LISEM Classic

LISEM

LISEM Calibration

Calibration and validation is usually required when doing physically-based modelling. In particular for landslide runout and slope failures, uncertainties are many and validation or real events is required to provide the trust in the models capabilities to accurately simulate the dynamics of an event. Calibration means finding the set of input parameters that result in an optimally accurate simulations (in reference to some observed data/event). Validation means to apply a calibrated model blindly (without prior knowledge of the real event) to an event, and assess the accuracy of the prediction. As we have one event, you can carry out calibration and validation using two different locations. However, this means the two sites are highly similar in nature (terrain, geomorphology and geotechnical parameters). So validation will probably be better when compared to validation on a completely different setting.

The first thing to do when calibrating a model, is deciding on a method to calculate the accuracy of the model. There are many metrics designed to do this. If you are considering decimal numbers, the Root Mean Square Error (RSME) might be appropriate. This would work well with flood depths (if you have observed flood depth data to compare to). Other options are the pearson or spearmans correlation indices. In case of discharge, the Nash sutcliffe coefficient can be used. For landslide runout, there is often only an extent available. As such, we need to compare the binary prediction of a model (yes or no impact) with the observations (yes or no impact). This can be done by calculating the percentage of true positive and true negative predictions divided by the total number of pixels. However, this method is biased towards large areas with little landslide activity. Instead, the Cohens Kappa metric provides a correction for this. Take a look at the example Inventory for Grande Bay and Simulated flow for Grande Bay. We can calculate the accuracy as:

double errorval = MapContinuousCohensKappa(inventory.map,impact.map,1.0);
Print("Error is: " + ToString(errorval));


The 1.0 in the code above indicates the critical threshold for defining impact. It is usually not reasonable to define all flow height above 0.0 as impact. In a simulation with hydrology and runoff, all pixels, even with 1 mm of water flow, will be impacted. It is good to think about what the observed data actually is. The inventory consists of mapped impact extends for debris flows and flash floods, but only those that are visible from high resolution sattelite imagery. In this case, we estimated that flow heights above 1.0 left a trace that was distinguishable between the general impact of a tropical cyclone.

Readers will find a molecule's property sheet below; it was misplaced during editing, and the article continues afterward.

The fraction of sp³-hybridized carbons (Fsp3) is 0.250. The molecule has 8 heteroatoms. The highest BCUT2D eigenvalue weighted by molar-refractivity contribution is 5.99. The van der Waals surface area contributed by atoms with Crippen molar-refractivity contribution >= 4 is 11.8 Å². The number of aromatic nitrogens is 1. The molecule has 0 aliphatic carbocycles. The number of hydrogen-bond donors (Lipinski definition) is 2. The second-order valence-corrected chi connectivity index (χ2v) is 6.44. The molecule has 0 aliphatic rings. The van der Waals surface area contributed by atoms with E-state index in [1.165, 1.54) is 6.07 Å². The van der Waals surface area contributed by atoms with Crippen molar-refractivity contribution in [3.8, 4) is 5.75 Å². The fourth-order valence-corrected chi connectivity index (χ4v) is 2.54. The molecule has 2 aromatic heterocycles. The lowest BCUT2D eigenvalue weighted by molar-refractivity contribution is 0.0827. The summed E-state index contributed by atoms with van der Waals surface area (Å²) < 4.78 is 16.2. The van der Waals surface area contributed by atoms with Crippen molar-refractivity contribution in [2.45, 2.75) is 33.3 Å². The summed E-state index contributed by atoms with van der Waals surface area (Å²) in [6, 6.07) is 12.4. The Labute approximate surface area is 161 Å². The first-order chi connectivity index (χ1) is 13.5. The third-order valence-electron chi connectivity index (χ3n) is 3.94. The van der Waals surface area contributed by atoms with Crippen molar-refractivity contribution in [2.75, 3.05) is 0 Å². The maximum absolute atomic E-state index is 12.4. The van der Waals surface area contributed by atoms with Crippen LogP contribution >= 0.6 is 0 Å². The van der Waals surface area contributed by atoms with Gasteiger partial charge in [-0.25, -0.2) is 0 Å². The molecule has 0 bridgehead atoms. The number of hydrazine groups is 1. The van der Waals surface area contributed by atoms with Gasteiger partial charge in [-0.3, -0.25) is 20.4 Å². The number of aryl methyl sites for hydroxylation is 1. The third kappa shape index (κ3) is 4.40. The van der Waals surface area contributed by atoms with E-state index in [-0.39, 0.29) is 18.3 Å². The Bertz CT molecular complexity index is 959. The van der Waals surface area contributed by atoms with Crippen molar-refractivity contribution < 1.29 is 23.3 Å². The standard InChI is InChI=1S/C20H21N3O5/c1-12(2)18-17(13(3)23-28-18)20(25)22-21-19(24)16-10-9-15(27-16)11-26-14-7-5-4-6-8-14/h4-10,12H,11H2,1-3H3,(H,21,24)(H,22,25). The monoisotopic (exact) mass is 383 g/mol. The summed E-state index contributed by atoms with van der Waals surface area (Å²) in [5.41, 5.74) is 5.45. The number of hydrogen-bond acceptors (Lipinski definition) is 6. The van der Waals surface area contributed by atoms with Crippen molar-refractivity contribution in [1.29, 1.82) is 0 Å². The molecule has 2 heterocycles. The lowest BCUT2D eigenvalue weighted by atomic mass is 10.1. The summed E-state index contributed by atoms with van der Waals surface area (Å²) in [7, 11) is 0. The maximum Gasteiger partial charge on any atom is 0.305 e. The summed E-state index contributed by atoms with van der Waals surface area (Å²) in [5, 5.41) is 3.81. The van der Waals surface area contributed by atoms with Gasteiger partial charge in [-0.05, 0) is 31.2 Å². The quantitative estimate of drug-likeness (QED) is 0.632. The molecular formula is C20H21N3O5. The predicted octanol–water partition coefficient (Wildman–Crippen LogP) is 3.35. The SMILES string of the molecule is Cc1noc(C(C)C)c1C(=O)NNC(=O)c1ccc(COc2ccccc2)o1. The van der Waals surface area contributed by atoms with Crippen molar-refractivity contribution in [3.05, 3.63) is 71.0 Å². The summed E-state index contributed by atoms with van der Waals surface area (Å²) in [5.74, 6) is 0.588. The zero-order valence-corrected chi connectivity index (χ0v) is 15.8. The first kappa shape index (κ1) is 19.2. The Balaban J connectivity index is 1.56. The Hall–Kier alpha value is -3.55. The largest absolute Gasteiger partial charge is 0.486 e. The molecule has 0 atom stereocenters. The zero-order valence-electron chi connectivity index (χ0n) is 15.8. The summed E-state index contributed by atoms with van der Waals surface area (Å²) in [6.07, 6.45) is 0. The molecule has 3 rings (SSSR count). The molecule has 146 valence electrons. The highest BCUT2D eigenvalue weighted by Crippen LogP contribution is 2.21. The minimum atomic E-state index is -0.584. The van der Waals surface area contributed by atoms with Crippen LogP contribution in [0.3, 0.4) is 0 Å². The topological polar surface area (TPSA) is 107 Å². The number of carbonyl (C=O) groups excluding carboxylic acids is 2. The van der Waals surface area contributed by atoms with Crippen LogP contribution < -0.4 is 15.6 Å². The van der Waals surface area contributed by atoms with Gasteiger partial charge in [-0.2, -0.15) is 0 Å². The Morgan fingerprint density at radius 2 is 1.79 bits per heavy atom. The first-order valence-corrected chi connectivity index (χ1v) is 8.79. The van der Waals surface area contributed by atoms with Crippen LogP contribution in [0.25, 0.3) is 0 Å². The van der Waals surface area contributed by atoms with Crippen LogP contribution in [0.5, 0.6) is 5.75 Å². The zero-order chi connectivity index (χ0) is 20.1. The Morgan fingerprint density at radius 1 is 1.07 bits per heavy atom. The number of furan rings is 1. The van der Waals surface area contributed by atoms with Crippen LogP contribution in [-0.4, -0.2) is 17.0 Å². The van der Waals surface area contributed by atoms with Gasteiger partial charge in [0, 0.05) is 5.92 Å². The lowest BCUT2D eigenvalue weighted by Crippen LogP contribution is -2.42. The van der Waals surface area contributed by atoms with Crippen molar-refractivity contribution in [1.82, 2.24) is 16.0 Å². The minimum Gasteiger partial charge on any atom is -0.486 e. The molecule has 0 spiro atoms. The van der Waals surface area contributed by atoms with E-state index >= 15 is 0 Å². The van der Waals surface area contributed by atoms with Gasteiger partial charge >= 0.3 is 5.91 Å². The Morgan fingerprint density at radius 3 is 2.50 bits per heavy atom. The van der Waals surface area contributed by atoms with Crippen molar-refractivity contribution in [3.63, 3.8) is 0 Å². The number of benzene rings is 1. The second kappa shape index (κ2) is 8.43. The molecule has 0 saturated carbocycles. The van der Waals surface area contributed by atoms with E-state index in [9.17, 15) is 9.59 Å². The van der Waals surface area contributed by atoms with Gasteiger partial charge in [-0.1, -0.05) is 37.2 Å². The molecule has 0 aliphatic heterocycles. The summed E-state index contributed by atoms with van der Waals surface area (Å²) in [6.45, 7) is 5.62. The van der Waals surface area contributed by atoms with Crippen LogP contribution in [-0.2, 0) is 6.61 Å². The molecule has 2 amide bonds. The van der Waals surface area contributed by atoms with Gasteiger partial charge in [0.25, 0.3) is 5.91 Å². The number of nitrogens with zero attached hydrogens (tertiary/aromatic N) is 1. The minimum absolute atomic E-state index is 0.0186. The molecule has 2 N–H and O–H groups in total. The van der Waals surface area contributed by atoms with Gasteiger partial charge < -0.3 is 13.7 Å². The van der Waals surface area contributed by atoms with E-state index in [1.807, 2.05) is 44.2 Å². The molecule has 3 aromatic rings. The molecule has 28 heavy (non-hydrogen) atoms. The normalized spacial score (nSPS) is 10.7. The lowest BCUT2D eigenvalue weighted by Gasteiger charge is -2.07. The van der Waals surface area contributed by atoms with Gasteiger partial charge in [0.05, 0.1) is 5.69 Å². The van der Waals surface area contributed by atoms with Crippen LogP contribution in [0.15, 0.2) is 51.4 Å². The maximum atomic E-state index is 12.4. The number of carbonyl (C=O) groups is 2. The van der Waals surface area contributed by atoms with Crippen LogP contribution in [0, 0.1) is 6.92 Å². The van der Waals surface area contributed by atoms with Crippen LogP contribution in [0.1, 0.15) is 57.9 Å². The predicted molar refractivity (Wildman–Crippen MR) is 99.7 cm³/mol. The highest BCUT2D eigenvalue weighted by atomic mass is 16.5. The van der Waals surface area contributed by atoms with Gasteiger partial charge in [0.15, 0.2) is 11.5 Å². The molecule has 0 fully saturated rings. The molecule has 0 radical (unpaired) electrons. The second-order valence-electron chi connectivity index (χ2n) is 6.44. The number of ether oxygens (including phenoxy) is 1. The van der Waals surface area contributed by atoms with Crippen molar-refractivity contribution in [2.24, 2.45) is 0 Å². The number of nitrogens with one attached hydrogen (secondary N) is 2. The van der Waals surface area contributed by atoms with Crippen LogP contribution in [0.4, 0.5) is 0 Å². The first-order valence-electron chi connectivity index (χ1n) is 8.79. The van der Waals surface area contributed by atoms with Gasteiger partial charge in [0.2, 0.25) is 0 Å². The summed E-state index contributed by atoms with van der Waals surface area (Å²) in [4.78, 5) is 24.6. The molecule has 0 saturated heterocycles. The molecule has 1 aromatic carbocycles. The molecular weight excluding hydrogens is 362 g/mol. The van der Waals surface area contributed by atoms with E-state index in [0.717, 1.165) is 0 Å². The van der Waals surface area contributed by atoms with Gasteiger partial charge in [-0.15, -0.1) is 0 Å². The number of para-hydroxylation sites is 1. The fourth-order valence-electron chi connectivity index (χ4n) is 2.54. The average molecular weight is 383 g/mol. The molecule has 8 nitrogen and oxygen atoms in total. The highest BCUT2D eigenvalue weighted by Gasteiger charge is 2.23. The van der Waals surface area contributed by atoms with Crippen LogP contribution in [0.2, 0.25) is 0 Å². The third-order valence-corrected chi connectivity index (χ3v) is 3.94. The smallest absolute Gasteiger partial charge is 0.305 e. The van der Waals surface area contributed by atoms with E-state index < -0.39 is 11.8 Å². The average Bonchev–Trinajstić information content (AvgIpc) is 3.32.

We already have seen how to calculate accuracy, while you could manually start changing parameters to find the optimal simulation, there is a more robust way of doing this. Two popular algorithms are: brute-force analysis, and gradient descent. Lets say our model provides an accuracy number, and so acts alittle bit like a function. k=amount of error=f(input parameters) Now, we want to find the input parameters, for which k is at a minimum. Imaging for now, we have one input parameters, cohesion. We could plot our function f, and it might look something like this:

Brute-force analysis attempt to run many different input parameters in a systematic manner, and find the best simulation. Gradient descent attempts to follow the shape of the function f, and steadily descent into a minimum error.

When more parameters are active, gradient descent still works fine, with the exponential increase in required simulations:

Below is a script that shows how to carry out calibration for two parameters (cohesion and internal friction angle) on a simulation with LISEM. There are comments in the script that describe what each line means.

//this function is the error function. It takes a list of parameters (2) and returns the model error
double Calibrate(array<double> params)
{​​​
//run the LISEM model, by calling a run file within the working directory.
//The second argument is a string containing the options is the following format: "name=value|name2=value2"
//the names can be found within the run-files. Add _cal_mult to a name to get the calibration multiplier.
//Here, we set the calibration multiplier for internal friction angle and cohesion.

RunModel("run/Couli_AutoCalib.run","Internal Friction Angle_cal_mult="+ToString(params[0])+"|" + "Cohesion Bottom_cal_mult="+ToString(params[1]));

//load the impact and inventory maps

//calculate error value through Cohens Kappa
double errorval = MapContinuousCohensKappa(inventory,impact,1.0);

//print info to output window
Print("Running model with ifa= " + ToString(params[0]) +"& coh= " + ToString(params[1]) + " score = " + ToString(1.0-errorval));

//actual error is 1.0- Cohens Kappa
return (1.0-errorval);
}​​​

void main()
{​​​
//Optimize custom will minimize the error for a function
//the function Calibrate is defined above
//we start with two parameters of value 1.0 that must be positive.
//finite step size = 0.01, gradient step size  = 0.05
//gradient step size might need to be lowered for stable convergence.
OptimizeCustom({​​​1.0,1.0}​​​,{​​​true,true}​​​,@Calibrate,0.01,0.05);
}​​​


Typically, the script will require some 30 iterations for a 2 or 3 parameter calibration. Do check the result in the display to alter the gradient step if neccesary.